We hear about transparency frequently, so frequently that it seems too often to have lost its meaning. But in response to a bill signed recently by Gov. Andrew Cuomo, New Yorkers will enjoy opportunities to take advantage of real transparency.
Since the state's Open Meetings Law went into effect in 1977, we have had countless complaints and comments from citizens who attend meetings of government bodies, people who want to be involved, but who cannot effectively understand or follow a discussion. When the members of a government body have a document in their hands and refer to the second paragraph on page 3, but the document has never been disclosed, the discussion may not provide the ability to know what the members are considering, even though the public can be present.
A new provision, effective Feb. 2, focuses on two categories of records that are "scheduled to be the subject of discussion" during an open meeting. The first involves records that are available under our Freedom of Information Law (known to many as "FOIL"), and the second pertains to records that may technically be withheld under that law: proposed resolutions, laws, rules, regulations or policies. In both instances, government bodies are generally required by that provision to make those records available in response to a FOIL request or on its website prior to the meeting during which they will be discussed. Very simply, the records that may be most important, those that indicate what the government is planning to do, should be disclosed, within reasonable limitations, before meetings.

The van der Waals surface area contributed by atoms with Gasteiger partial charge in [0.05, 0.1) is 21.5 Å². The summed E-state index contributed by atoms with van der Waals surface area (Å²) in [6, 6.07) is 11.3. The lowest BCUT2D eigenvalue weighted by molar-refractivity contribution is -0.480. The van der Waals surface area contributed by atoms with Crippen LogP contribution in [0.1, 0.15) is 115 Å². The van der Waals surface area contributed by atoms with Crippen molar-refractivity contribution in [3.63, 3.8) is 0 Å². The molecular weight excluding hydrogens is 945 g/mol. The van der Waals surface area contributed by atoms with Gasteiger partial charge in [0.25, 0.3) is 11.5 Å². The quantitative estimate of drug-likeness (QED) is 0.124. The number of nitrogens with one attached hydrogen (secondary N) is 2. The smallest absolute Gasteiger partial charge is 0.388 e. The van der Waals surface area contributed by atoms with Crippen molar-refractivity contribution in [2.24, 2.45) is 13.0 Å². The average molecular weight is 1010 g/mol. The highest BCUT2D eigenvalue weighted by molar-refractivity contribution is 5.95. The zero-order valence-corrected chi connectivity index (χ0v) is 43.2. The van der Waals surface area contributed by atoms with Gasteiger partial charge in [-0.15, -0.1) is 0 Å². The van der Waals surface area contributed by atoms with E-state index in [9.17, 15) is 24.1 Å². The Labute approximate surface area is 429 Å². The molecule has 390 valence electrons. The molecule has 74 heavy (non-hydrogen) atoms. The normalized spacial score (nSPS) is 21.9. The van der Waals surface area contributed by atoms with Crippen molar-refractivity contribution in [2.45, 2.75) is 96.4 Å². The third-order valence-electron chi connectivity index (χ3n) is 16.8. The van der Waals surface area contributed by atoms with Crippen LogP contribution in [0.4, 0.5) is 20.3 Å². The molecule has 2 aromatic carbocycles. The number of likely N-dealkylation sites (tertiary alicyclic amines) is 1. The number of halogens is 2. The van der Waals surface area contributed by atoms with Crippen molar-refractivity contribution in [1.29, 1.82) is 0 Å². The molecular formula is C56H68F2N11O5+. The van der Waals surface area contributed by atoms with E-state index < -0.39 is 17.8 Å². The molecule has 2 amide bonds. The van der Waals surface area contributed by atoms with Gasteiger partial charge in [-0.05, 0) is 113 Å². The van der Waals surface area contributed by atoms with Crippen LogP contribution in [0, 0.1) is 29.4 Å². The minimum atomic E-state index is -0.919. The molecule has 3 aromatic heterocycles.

To be sure, the amendment doesn't require the government to do the impossible. Some local government agencies don't yet have websites. They may, however, have the ability to copy records requested in advance of meetings so that their residents can follow a discussion. There may be instances in which a lengthy report is delivered to an agency an hour before a meeting, and it may not be reasonable to require that copies be prepared or that the report be posted online within such a short time.
While it may be difficult today for some government agencies to fully implement the new law, it is clear that the use of the Internet is becoming more widespread with each passing day. That trend will lead to the routine disclosure of records online, and the public, as well as government, will be the beneficiary.
A village official recently estimated that posting records on the village website, rather than preparing photocopies requested under FOIL, will save taxpayers $3,000 annually. More important will be the ability of citizens to know how and why government decisions are made, and to offer suggestions and opinions that will result in better and more responsive government. Our new era of real transparency can only enhance confidence and trust in those who serve the public and enable the public and government, working together, to improve our communities.
Robert J. Freeman is executive director of the Committee on Open Government, a division of the New York State Department of State.